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Acute tryptophan depletion potentiates 3,4-methylenedioxymethamphetamine-induced cerebovascular hyperfusion in adult male wistar rats

van Donkelaar, Eva and Dawson, Neil and Kelly, Paul A.T and Blokland, Arjan and Prickaerts, Jos and Steinbusch, Harry WM and Ferrington, Linda (2010) Acute tryptophan depletion potentiates 3,4-methylenedioxymethamphetamine-induced cerebovascular hyperfusion in adult male wistar rats. Journal of Neuroscience Research, 88. pp. 1557-1568. ISSN 0360-4012

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Abstract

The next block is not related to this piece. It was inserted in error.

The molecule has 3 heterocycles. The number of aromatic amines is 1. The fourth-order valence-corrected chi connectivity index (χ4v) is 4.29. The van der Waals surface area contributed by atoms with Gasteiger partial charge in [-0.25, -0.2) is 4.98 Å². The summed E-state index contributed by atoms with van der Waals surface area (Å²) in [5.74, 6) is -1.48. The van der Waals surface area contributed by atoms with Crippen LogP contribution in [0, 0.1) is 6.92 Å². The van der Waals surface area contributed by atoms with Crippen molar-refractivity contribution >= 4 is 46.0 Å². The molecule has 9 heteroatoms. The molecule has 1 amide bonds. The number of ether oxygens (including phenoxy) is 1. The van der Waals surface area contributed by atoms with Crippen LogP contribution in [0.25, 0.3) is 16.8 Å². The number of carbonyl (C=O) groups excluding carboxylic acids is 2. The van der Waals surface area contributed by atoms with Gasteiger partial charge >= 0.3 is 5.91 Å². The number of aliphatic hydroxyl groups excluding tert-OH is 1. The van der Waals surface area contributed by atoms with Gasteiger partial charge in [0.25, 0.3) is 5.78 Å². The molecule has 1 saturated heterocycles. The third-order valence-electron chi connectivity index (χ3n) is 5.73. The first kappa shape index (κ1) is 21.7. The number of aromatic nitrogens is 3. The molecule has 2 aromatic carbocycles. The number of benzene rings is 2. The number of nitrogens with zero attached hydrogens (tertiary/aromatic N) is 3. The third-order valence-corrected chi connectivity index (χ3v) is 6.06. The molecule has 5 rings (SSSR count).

The serotonergic (5-hydroxytryptamine; 5-HT) dysfunction found in depression may affect not only brain function (mood) but also cerebrovascular control. Similar, but possibly occult, disturbances may also be induced by 3,4-methylenedioxymethamphetamine-induced neurotoxicty (MDMA, or “ecstasy”). Acute tryptophan depletion (ATD) is widely used to identify vulnerability to depression, and we hypothesized that repeated MDMA administration would increase the sensitivity of rats to this acute serotonergic challenge. In this study, male Wistar rats were injected with MDMA (20 mg · kg−1, twice daily for 4 days) and challenged 3 weeks later with ATD, induced by intragastric administration of a nutritional mixture with tryptophan (TRP) removed. Cerebral metabolism (CMRG) and blood flow (CBF) were measured in parallel groups of animals following ATD by using quantitative [14C]2-deoxyglucose and [14C]iodoantipyrine autoradiographic techniques, respectively. A significant reduction in paroxetine binding to 5-HT transporter sites in MDMA-treated rats indicated 5HT terminal depletion, whereas the plasma TRP/sum large neutral amino acids ratio was reduced by 40% following ATD. Under all experimental conditions, the normal close correlation between CBF and metabolic demand was maintained. However, a global analysis of all brain regions revealed a significant decrease in the overall ratio of CBF to CMRG after ATD in control animals, whereas a higher ratio was observed after ATD in the MDMA-treated group. This increase in blood flow relative to cerebral metabolism suggests an ATD-induced loss of cerebrovascular tone in MDMA-treated animals that could have pathophysiological consequences and might conceivably contribute to the behavioral dysfunction of depression.